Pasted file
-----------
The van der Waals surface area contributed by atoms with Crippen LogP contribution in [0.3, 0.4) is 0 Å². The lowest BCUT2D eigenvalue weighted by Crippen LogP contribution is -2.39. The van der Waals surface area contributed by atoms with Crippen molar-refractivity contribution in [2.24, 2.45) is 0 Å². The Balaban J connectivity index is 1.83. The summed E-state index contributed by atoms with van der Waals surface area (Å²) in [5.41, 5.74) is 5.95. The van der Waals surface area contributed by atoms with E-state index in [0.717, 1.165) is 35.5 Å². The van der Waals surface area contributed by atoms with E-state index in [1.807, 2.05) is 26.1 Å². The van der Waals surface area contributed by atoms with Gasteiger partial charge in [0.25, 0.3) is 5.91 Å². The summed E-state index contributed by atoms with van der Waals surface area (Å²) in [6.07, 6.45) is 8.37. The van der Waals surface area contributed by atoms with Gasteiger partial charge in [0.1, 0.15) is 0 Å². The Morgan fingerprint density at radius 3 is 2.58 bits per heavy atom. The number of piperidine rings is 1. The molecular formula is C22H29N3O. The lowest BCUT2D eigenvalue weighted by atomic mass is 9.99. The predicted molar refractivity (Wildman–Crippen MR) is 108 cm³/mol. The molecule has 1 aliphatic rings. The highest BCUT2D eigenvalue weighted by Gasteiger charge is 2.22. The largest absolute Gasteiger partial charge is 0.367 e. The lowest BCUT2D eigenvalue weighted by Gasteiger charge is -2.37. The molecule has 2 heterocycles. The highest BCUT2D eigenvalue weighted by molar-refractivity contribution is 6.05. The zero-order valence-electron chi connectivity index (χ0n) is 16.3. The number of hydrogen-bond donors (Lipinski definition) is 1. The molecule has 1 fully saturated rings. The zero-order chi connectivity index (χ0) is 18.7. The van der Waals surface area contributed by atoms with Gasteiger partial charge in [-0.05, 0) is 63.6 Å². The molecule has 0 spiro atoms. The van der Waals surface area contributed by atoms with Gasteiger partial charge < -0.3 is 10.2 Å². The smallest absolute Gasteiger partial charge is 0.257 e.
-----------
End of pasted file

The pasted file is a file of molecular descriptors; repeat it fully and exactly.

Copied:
The van der Waals surface area contributed by atoms with Crippen LogP contribution in [0.3, 0.4) is 0 Å². The lowest BCUT2D eigenvalue weighted by Crippen LogP contribution is -2.39. The van der Waals surface area contributed by atoms with Crippen molar-refractivity contribution in [2.24, 2.45) is 0 Å². The Balaban J connectivity index is 1.83. The summed E-state index contributed by atoms with van der Waals surface area (Å²) in [5.41, 5.74) is 5.95. The van der Waals surface area contributed by atoms with E-state index in [0.717, 1.165) is 35.5 Å². The van der Waals surface area contributed by atoms with E-state index in [1.807, 2.05) is 26.1 Å². The van der Waals surface area contributed by atoms with Gasteiger partial charge in [0.25, 0.3) is 5.91 Å². The summed E-state index contributed by atoms with van der Waals surface area (Å²) in [6.07, 6.45) is 8.37. The van der Waals surface area contributed by atoms with Gasteiger partial charge in [0.1, 0.15) is 0 Å². The Morgan fingerprint density at radius 3 is 2.58 bits per heavy atom. The number of piperidine rings is 1. The molecular formula is C22H29N3O. The lowest BCUT2D eigenvalue weighted by atomic mass is 9.99. The predicted molar refractivity (Wildman–Crippen MR) is 108 cm³/mol. The molecule has 1 aliphatic rings. The highest BCUT2D eigenvalue weighted by Gasteiger charge is 2.22. The largest absolute Gasteiger partial charge is 0.367 e. The lowest BCUT2D eigenvalue weighted by Gasteiger charge is -2.37. The molecule has 2 heterocycles. The highest BCUT2D eigenvalue weighted by molar-refractivity contribution is 6.05. The zero-order valence-electron chi connectivity index (χ0n) is 16.3. The number of hydrogen-bond donors (Lipinski definition) is 1. The molecule has 1 fully saturated rings. The zero-order chi connectivity index (χ0) is 18.7. The van der Waals surface area contributed by atoms with Gasteiger partial charge in [-0.05, 0) is 63.6 Å². The molecule has 0 spiro atoms. The van der Waals surface area contributed by atoms with Gasteiger partial charge < -0.3 is 10.2 Å². The smallest absolute Gasteiger partial charge is 0.257 e.